Assuntos
Hérnia Inguinal/cirurgia , Herniorrafia/instrumentação , Próteses e Implantes/estatística & dados numéricos , Telas Cirúrgicas/estatística & dados numéricos , Gana , Hérnia Inguinal/economia , Herniorrafia/economia , Herniorrafia/métodos , Humanos , Masculino , Pessoa de Meia-Idade , Próteses e Implantes/economia , Estudos Retrospectivos , Telas Cirúrgicas/economia
9.
J Surg Res ; 229: 186-191, 2018 09.
Artigo em Inglês | MEDLINE | ID: mdl-29936988

RESUMO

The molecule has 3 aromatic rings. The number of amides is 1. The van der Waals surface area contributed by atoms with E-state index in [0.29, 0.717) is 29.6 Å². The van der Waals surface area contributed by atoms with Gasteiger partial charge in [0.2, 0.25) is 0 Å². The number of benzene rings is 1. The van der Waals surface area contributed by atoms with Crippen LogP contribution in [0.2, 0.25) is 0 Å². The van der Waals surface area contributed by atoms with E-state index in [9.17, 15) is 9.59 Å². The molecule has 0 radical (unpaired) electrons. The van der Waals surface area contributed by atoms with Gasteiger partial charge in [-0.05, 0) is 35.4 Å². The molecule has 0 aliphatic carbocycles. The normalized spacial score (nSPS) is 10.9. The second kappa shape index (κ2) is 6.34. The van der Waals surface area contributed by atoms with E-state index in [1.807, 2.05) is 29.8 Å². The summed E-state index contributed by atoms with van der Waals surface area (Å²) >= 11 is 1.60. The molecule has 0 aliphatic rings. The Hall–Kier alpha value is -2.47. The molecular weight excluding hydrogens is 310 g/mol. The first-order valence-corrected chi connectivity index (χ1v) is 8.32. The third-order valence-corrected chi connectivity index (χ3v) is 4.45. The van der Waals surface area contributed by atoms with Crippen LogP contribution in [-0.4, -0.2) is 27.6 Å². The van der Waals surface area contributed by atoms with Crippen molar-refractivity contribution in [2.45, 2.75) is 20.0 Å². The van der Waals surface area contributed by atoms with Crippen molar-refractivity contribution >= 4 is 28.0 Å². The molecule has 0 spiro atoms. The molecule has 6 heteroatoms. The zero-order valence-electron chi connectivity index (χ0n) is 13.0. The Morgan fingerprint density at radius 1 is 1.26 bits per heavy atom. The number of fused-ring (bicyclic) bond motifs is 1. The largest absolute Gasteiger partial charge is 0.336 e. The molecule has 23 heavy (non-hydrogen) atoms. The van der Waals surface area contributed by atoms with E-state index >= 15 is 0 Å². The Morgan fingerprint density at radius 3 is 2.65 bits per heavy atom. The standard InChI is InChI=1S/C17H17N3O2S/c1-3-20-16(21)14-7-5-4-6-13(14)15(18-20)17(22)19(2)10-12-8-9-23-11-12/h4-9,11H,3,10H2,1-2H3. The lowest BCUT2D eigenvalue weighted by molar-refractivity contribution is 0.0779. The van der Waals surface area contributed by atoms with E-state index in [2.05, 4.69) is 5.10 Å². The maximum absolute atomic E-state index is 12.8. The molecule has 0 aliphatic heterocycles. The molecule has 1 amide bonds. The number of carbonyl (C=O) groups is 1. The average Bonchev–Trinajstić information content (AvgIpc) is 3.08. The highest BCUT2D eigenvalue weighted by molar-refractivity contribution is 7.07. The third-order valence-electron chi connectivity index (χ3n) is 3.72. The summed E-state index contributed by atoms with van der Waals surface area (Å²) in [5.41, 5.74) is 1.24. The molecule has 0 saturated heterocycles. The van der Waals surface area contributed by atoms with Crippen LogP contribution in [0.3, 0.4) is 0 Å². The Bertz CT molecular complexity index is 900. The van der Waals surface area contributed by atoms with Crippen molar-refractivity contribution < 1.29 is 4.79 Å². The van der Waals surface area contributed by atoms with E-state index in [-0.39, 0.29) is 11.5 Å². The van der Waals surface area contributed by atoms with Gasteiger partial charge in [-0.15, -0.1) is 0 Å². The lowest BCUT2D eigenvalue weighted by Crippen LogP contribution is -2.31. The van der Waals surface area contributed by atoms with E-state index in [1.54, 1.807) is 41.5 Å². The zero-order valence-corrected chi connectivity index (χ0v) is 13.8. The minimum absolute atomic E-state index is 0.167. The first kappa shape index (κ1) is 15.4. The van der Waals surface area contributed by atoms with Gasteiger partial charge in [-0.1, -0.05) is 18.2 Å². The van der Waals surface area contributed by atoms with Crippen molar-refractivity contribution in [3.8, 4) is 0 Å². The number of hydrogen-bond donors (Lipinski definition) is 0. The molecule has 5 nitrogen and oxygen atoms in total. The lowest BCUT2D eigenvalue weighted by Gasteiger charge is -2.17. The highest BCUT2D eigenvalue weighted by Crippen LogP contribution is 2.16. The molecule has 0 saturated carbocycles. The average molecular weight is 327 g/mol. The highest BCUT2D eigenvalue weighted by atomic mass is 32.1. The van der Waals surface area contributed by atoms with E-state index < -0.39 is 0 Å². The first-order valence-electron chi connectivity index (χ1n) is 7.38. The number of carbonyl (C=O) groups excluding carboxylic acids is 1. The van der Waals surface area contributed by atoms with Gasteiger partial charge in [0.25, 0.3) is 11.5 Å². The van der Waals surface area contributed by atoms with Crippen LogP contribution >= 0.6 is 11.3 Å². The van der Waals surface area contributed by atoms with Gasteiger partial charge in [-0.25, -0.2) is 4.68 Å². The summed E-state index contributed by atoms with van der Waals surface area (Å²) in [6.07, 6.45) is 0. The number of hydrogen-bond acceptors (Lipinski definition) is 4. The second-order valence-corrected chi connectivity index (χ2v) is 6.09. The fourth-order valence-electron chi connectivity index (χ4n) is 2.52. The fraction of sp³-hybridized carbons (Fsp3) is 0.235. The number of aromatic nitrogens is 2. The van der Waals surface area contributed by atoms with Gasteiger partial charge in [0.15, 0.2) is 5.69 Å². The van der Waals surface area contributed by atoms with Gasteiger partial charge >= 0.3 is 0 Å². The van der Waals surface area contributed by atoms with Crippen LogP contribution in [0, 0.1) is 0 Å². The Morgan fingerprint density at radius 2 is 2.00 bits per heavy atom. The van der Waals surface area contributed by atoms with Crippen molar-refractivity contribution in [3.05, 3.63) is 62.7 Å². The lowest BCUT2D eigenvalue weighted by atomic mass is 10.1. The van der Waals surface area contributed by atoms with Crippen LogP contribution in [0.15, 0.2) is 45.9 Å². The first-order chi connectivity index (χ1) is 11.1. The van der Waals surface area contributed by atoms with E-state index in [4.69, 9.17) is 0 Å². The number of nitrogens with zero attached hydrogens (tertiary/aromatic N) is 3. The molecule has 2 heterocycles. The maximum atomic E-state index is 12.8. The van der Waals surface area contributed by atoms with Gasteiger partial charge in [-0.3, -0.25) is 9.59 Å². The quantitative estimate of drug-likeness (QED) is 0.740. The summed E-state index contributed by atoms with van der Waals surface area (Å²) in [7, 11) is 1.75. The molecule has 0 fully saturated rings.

BACKGROUND: Laparoscopic cholecystectomy (LC) is the standard of care for biliary disease in developed countries. LC in resource-limited countries is increasing. This prospective, observational study evaluates costs, outcomes, and quality of life (QoL) associated with laparoscopic versus open cholecystectomy (OC) in Mongolia. METHODS: Patient demographics, outcomes, and total payer and patient costs were elicited from a convenience sample of patients undergoing cholecystectomy at four urban and three rural hospitals (February 2016-January 2017). QoL was assessed preoperatively and postoperatively using the five-level EQ-5D instrument. Perioperative complications, surgical fees, and QoL scores were evaluated for LC versus OC. Multivariate regression models were generated to adjust for differences between these groups. RESULTS: Two hundred and fifteen cholecystectomies were included (LC 122, OC 93). LC patients were more likely to have attended college and have insurance. Preoperative symptoms were comparable between groups. Total complication rate was 21.8% (no difference between groups); LC patients had less superficial infections (0% versus 10.8%). Median hospital length of stay (HLOS) and days to return to work were shorter after LC. QoL improved after surgery for both groups. Mean total payer and patient costs were higher for LC, but not significant (P-value 0.126). After adjustment, LC had significantly less complications, shorter HLOS, fewer days to return to work, greater improvement in QoL scores, and no increase in cost. CONCLUSIONS: LC is safe and beneficial to patients with biliary disease in Mongolia, and cost effective from the patient's and payer's perspective. Although equipment costs for LC may be more expensive than OC, there are likely significant cost savings related to reduced HLOS, shorter time off work, fewer complications, and improved QoL.